FlyVIZ, is described in a 2012 paper by ESIEA – INSA group (consisting Jérôme Ardouin, Anatole Lécuyer, Maud Marchal, Clément Riant, Eric Marchand) as ‘A Novel Display Device to Provide Humans with 360° Vision by Coupling Catadioptric Camera with HMD [Head Mounted Display]’.
It is a novel application of Google-Street-View-like tech to live human vision.
The device consists of a catadioptric sensor – a mast camera receiving an image from a 360 deg. reflector (which can be parabolic, hyperbolic or spherical) mounted above the upwards-facing lens. Currently in prototype, the mast protrudes from the crown of a helmet under which is a wrap-around visor providing vision from an image processor. In production the camera may be incorporated into the helmet, along with the processor which converts the image through cylindrical projection (the opposite of ‘Polar Coordinates’ in Photoshop).
This concept, say the authors, extends on Wafaa Bilal‘s backwards facing camera surgically mounted to the back of his head (although in their case with defensive rather than paranoiac intent), providing rear vision that augments the wearer’s awareness. Adapting to the 360 degree x 110 deg. vision offered by FlyVIZ is reported to require 15 minutes (apparently not accompanied by stomach-churning disorientation), after which it is possible to drive a vehicle (a boon to cyclists, who are already wearing cameras in self-defense) and to dodge or fend off objects thrown from behind the wearer.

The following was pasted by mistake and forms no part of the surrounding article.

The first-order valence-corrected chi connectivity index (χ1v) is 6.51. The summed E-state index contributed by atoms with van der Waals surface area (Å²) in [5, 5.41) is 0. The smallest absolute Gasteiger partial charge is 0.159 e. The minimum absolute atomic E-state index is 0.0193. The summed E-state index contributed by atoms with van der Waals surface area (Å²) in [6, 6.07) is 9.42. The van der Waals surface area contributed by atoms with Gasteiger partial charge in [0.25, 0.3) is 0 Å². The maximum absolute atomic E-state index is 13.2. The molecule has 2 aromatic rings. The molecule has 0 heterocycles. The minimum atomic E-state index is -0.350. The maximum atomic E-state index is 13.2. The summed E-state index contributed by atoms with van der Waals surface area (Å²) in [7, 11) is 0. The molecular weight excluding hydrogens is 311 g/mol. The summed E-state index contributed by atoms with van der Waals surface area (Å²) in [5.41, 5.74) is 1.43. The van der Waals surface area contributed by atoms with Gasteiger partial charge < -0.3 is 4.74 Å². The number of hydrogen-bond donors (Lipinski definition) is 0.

The panoptic concept is not new to photographers, who have been employing panoramic cameras since Austrian chemist and associate Wenzel Prokesch submitted a patent for the ‘Ellipsen Daguerreotype’, and fanatically ‘stitching’ since Adobe included Photomerge automation in Photoshop CS. The peripheral expansion this would offer to live vision might inspire some new understandings of human spatial awareness (and the potential to overwhelm us with twice the incoming visual data – overwhelmingly more if Google’s Project Glass incorporates this!).